Hereditary Hemorrhagic Telangiectasia
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Synonyms of Hereditary Hemorrhagic Telangiectasia
- Osler-Weber Rendu Syndrome
- Rendu-Osler-Weber Syndrome
- Hereditary Hemorrhagic Telangiectasia Type I
- Hereditary Hemorrhagic Telangiectasia Type II
- Hereditary Hemorrhagic Telangiectasia Type III
- Hereditary Hemorrhagic Telangiectasia Type V
- Hereditary Hemorrhagic Telangiectasis Type IV
Hereditary hemorrhagic telangiectasia (HHT or Osler-Weber-Rendu syndrome) is an inherited disorder characterized by malformations of various blood vessels (vascular dysplasia), usually resulting in bleeding (hemorrhaging). Chronic nosebleeds are often the first sign and malformation of various blood vessels may result in abnormalities affecting the lungs, brain, spinal cord, and liver. A variety of treatments exist for the various features of HHT to improve quality of life and prevent life-threatening complications Individuals with HHT have a near-normal life expectancy. HHT is inherited as an autosomal dominant trait.
HHT was first described by Henry Gawen Sutton in 1864. With similar symptoms to hemophilia the two diseases were differentiated by Henri Jules Louis Marie Rendu in 1896. William Osler connected the disease’s presence in families to establish it as an inherited disorder. In 1907 Frederick Parkes Weber continued the characterization of the disease, writing a report on a series of cases. In 1909, the name "hereditary hemorrhagic telangiectasia" was coined, but alternate names based on the scientists who first characterized it have also been commonly used. Since its first identification, HHT has been an underdiagnosed disease, affecting more than a million people worldwide.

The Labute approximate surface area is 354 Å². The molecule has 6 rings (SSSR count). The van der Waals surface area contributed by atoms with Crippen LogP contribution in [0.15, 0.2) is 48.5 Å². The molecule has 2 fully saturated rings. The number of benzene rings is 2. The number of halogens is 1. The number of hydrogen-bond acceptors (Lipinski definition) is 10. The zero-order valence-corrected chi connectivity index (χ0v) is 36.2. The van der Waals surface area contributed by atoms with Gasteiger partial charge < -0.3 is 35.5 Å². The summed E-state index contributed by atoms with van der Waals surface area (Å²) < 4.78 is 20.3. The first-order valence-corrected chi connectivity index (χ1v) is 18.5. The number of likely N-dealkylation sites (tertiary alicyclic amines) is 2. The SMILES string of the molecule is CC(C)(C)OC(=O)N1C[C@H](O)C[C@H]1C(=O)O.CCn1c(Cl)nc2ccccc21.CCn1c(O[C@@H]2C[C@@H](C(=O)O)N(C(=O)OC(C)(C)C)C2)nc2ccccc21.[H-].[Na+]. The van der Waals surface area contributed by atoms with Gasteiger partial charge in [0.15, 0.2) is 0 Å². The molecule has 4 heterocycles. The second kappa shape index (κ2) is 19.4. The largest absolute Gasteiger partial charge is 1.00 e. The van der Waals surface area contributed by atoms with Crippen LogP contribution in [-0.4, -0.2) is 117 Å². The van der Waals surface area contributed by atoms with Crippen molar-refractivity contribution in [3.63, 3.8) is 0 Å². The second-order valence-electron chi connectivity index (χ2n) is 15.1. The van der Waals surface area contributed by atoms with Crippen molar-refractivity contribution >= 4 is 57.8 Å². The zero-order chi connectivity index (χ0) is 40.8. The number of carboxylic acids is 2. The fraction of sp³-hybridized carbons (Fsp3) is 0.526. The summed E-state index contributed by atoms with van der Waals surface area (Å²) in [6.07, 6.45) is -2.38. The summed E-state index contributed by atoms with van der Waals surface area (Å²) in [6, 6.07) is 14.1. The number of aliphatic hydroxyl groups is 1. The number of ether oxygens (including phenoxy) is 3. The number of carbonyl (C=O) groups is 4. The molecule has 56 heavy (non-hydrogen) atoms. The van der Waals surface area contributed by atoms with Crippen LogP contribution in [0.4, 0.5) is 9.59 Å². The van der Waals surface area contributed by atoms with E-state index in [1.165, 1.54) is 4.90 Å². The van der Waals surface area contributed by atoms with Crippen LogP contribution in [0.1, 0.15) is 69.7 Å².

Organizations related to Hereditary Hemorrhagic Telangiectasia
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